Even before the actual start of the trial, a Michigan paper, The Muskegon Chronicle, pointed out one clue for the faltering court case in its March 6 edition. Apparently, "Detroit friends of Hogue" had retained a Windsor barrister to represent John, who subsequently had entered a "plea that he had not been able to acquaint himself with the details at the preliminary hearing." Upon this request, the judge had allowed him just one additional day for his preparations.
Once at trial, the case took only one day to be heard. Small details gathered from different newspaper accounts give a glimpse at the case being stitched together by the rushed barrister. Hogue, himself, had insisted that the gun used had been unexpectedly hair trigger—a detail considered a "poor alibi" early on by the Jackson Citizen Patriot, also reporting from Michigan—and that, in his anxiety to escape, he had touched the trigger harder than he had meant.
Other details seeped out in reports. The Bay City Times mentioned an exchange with a witness to the murder, who during the trial insisted that "the prisoner was deliberate in his movements" when he killed the immigration officer escorting him back to Michigan. During cross examination, the witness was asked whether he thought "a lurch of the train caused Hogue to pull the trigger," and whether, at the scene of the crime, he had heard Hogue say, "I'm sorry, I didn't intend to do that." As incredibly Victorian as that latter question may have painted the suspect, both questions do introduce doubt as to what, exactly, happened during that precise moment in which Hogue initiated his getaway.
If the suspect had been tried back in his own country, the usual procedure employed might be to instruct the jury in the concept "beyond a reasonable doubt." Indeed, the very reason the barrister appealed the verdict immediately after the trial was for a similar statement: that the presiding justice "erred in failing to instruct the jury in detail on the meaning of the term, 'culpable homicide.'"
Now, I'm no attorney—nor do I play one on TV—but once I ran across that term, I had to look up its definition. A quick sketch can be gleaned from Wikipedia entries, which explain that, in Canada, the term is used to define criminal intent of a killing, and the jury must be satisfied the accused was a substantial cause of the victim's death.
While it may have been "Detroit friends of Hogue" who had initiated the move to obtain suitable legal defense for John Hogue, perhaps this is where the saga of brothers comes to center stage to pick up the tale. A March 25 report was circulating that, rather than request a retrial, Andrew Hogue, John's brother, was seeking to have "a new trial granted." For this, he had enlisted the support of his home state's newly-elected governor, Democrat John J. Cornwell, in the same month in which he took office for his one term. Why Andrew had chosen this approach—or how he had obtained such connections as to personally obtain the assistance of the chief executive of his state's government—I have yet to uncover. But by the end of March, John's brother was seeking a way to redirect the inevitable.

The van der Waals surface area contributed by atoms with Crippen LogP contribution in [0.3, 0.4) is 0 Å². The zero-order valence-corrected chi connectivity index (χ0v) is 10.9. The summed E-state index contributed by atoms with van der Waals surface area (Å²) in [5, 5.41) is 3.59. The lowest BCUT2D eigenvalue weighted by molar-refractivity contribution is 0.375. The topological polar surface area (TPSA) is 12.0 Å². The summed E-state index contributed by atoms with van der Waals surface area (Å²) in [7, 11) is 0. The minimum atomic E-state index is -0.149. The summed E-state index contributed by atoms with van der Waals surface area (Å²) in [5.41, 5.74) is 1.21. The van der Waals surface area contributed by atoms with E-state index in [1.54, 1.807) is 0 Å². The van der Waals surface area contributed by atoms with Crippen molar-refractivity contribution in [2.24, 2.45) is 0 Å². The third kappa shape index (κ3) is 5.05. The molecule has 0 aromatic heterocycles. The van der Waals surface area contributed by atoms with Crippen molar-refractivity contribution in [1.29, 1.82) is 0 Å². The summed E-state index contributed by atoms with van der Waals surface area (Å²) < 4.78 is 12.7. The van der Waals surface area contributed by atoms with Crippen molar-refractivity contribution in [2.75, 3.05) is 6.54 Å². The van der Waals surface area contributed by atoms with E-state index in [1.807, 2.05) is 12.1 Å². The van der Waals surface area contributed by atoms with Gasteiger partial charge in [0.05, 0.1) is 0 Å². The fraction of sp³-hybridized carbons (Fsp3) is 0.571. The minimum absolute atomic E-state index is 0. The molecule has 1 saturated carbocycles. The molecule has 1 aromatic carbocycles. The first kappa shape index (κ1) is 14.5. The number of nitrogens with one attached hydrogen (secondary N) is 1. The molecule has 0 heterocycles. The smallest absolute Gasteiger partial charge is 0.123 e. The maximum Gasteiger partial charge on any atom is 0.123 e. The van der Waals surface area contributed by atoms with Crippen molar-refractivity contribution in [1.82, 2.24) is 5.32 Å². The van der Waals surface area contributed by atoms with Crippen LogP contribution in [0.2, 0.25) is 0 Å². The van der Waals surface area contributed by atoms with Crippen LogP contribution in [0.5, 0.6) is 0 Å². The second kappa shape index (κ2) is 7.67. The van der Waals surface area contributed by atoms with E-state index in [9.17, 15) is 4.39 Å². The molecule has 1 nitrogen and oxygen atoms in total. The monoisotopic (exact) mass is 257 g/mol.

Regardless of whatever alternate scenario the barrister had been attempting to paint for his audience that March day in court and through his subsequent appeal to Toronto, it did not effectively sway them. The bad news soon returned. Various newspapers in Michigan in April reported that the appellate court of Toronto refused the appeal. The sentence was to be carried out on May 10.
Thursday, January 21, 2016
If you've been busily engaged, looking up all the details on your ancestors, you may find yourself asking only the most basic of questions—sort of like the who, what, where, and when of the proverbial newspaperman. Just the facts, ma'am.
When the stories get messy, however, the questions move from the realm of the academic to a more gut level response:
- "They did what?!"
- "What were they thinking?"
With civil engineer John Syme Hogue's story, questions took that latter left turn for me. Yes, indeed, he was a civil engineer, according to an early Michigan marriage record I found for him, dated November 27, 1915—although from accounts of his early activities, his was an engineering application of a less-civil sort.